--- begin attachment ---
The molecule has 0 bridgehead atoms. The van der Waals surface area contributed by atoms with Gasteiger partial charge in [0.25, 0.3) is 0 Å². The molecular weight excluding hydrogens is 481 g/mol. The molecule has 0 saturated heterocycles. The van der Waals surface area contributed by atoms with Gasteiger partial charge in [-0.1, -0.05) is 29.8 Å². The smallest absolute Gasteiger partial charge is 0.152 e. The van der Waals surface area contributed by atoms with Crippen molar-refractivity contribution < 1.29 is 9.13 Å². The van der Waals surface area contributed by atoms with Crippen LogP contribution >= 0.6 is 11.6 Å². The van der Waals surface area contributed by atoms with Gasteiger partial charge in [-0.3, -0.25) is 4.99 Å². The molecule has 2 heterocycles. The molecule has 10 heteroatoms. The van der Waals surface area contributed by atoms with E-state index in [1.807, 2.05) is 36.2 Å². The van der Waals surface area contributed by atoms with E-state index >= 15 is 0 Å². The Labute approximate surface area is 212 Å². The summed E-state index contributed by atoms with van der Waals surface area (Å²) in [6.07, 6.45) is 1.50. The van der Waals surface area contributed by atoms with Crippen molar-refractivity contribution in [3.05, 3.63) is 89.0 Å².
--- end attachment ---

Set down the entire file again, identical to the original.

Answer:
The molecule has 0 bridgehead atoms. The van der Waals surface area contributed by atoms with Gasteiger partial charge in [0.25, 0.3) is 0 Å². The molecular weight excluding hydrogens is 481 g/mol. The molecule has 0 saturated heterocycles. The van der Waals surface area contributed by atoms with Gasteiger partial charge in [-0.1, -0.05) is 29.8 Å². The smallest absolute Gasteiger partial charge is 0.152 e. The van der Waals surface area contributed by atoms with Crippen molar-refractivity contribution < 1.29 is 9.13 Å². The van der Waals surface area contributed by atoms with Crippen LogP contribution >= 0.6 is 11.6 Å². The van der Waals surface area contributed by atoms with Gasteiger partial charge in [-0.3, -0.25) is 4.99 Å². The molecule has 2 heterocycles. The molecule has 10 heteroatoms. The van der Waals surface area contributed by atoms with E-state index in [1.807, 2.05) is 36.2 Å². The van der Waals surface area contributed by atoms with E-state index >= 15 is 0 Å². The Labute approximate surface area is 212 Å². The summed E-state index contributed by atoms with van der Waals surface area (Å²) in [6.07, 6.45) is 1.50. The van der Waals surface area contributed by atoms with Crippen molar-refractivity contribution in [3.05, 3.63) is 89.0 Å².